Sciatica Series: 19. Is the C Position Causing Your Back Pain/Sciatica? How to Tell

Compression Test

1. Sit on a chair without any arms. Flex or bend your back forward and then grab the seat of the chair and pull up. This position puts compression through your spine. Did this make your back pain worse? Did it make your leg pain worse? If you have a herniated disc you often will feel increased pain or symptoms down the leg with this test.

2. Sit on a chair without any arms. Straighten your back (arched back) as much as possible with your feet flat on the floor. Grab the seat of the chair and pull up. This puts compression through the spine. If your pain does not get any worse, it is a demonstration of how correct posture can make a difference.

You now know the pain maker for many types of back pain and sciatica, including yours. What is promising is that the pain makers can be eliminated. In some of the remaining videos, we will demonstrate the correct and incorrect ways to perform tasks in your life.

Our goal is to address each activity or position that causes pain and we hope to give you an alternative. The incorrect way places your back in the C position. The correct technique will keep your back in a straightened and less stressful position. Why don’t we start with the first thing most people do in the morning, which is getting out of bed. See: Have Sciatica? How to Get Out of Bed Without Making It Worse.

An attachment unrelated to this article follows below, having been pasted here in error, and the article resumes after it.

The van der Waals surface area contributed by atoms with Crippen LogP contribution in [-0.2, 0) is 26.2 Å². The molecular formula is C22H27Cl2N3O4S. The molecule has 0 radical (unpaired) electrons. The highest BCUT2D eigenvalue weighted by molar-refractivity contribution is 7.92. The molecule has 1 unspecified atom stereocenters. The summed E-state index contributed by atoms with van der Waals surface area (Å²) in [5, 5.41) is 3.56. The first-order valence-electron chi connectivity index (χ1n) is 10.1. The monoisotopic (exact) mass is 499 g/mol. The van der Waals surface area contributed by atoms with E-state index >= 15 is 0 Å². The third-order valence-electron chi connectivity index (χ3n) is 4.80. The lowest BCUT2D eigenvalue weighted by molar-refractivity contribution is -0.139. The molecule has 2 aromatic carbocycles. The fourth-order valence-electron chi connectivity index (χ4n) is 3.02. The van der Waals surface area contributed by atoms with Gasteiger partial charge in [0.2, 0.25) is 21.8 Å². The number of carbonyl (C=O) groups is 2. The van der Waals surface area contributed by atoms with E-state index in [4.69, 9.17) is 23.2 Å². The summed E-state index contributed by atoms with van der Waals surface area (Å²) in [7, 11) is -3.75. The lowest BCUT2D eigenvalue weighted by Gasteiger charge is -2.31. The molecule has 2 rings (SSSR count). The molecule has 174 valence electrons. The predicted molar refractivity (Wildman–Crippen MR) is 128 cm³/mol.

Check out the full Sciatica series of videos along with downloadable guide sheets for each video on our website.

DISCLAIMER We insist that you see a physician before starting this video series. Furthermore, this video series is not designed to replace the treatment of a professional: physician, osteopath, physical therapist, orthopedic surgeon, or chiropractor. It may however serve as an adjunct. Do not go against the advice of your health care professional. When under the care of a professional make certain that they approve of all that you try. This information is not intended as a substitute for medical treatment. Any information given about back-related conditions, treatments, and products is not intended to be a substitute for professional medical advice, diagnosis or treatment. Always seek the advice of your physician or other qualified health providers with any questions you may have regarding a medical condition. Never disregard professional medical advice or delay in seeking it because of something you have read in this publication. Before starting an exercise program, consult a physician.

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